Anew film made of gold nanoparticles changes color in response to any type of movement. Its qualities could allow robots to mimic chameleons and octopi — among other futuristic applications.

Unlike other materials that try to emulate nature’s color changers, this one can respond to any type of movement like bending or twisting. Robots coated in it could enter spaces that might be dangerous or impossible for humans and offer information just based on the way they look; for example, a camouflaged robot could enter tough-to-access underwater crevices. If the robot changes color, biologists could learn about the pressures facing animals that live in these environments. Although some other color-changing materials can also respond to motion, this one can be printed and programmed to display different, complex patterns that are difficult to replicate.

Nanomaterials are simply materials that have been reduced to an extremely small scale — tens of nanometers in width and length or about the size of a virus. When materials like silver or gold become smaller, their colors will change depending on their size, shape, and the direction they face.

In this case, the researchers reduced gold to nano-sized rods. By pointing the rods in a particular direction, their color could be controlled. Facing one way, they might appear red but when moved 45 degrees, they change to green.

The problem facing the team was how to take millions of gold nanorods floating in a liquid solution and get them all to point in the same direction to display a uniform color. Their solution was to fuse smaller magnetic nanorods onto the larger gold ones. The two different-sized rods were encapsulated in a polymer shield, so that they would remain side by side. That way, the orientation of both rods could be controlled by magnets.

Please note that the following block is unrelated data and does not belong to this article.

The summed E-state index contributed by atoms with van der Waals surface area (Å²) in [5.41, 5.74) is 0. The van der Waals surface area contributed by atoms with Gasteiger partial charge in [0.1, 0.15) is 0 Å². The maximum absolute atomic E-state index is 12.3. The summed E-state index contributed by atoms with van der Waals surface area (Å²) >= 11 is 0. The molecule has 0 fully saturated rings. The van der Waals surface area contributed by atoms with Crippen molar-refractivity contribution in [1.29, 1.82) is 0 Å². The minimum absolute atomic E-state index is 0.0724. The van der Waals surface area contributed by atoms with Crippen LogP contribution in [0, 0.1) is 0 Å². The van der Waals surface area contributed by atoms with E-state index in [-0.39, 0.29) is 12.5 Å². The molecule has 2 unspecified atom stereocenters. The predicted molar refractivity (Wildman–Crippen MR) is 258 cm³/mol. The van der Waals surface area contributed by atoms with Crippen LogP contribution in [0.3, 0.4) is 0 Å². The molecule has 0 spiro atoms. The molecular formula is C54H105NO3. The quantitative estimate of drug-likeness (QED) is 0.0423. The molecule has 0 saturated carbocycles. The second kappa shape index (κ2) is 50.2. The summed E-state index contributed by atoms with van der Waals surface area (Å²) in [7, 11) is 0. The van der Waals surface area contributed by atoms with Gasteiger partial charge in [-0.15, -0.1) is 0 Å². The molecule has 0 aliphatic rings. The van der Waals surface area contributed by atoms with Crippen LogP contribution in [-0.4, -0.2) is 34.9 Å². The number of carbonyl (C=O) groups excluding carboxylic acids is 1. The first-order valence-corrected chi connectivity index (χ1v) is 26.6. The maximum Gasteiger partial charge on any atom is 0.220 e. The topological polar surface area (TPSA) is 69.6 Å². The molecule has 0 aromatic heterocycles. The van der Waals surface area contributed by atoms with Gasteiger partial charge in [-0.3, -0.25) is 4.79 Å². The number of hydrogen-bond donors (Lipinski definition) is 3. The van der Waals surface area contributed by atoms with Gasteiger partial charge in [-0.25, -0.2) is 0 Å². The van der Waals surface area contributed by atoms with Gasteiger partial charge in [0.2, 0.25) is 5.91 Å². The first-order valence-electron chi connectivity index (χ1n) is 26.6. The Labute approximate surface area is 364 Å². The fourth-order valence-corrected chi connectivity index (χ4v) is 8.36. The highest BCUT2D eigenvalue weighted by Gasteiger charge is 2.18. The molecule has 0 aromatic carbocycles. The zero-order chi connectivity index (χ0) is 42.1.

Once the nanorods are dried into a thin film, their orientation is fixed in place and they no longer respond to magnets. But if the film is flexible, it can be bent and rotated and will still see different colors as the orientation changes

Other materials, like butterfly wings, are shiny and colorful at certain angles and can also change color when viewed at other angles; however, those materials rely on precisely ordered microstructures, which are difficult and expensive to make for large areas. The new film can be made to coat the surface of any sized object just as easily as applying spray paint on a house.

Though futuristic robots are an ultimate application of this film, it can be used in many other ways; for example, the film can be incorporated into checks or cash as an authentication feature. Under normal lighting, the film is gray but when when viewed through polarized sunglass lenses, elaborate patterns can be seen. In addition, the color contrast of the film may change dramatically if the film is twisted.

Watch a demo on Tech Briefs TV here. For more information, contact Jules Bernstein at This email address is being protected from spambots. You need JavaScript enabled to view it.; 951-827-4580.


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This article first appeared in the September, 2020 issue of Tech Briefs Magazine.

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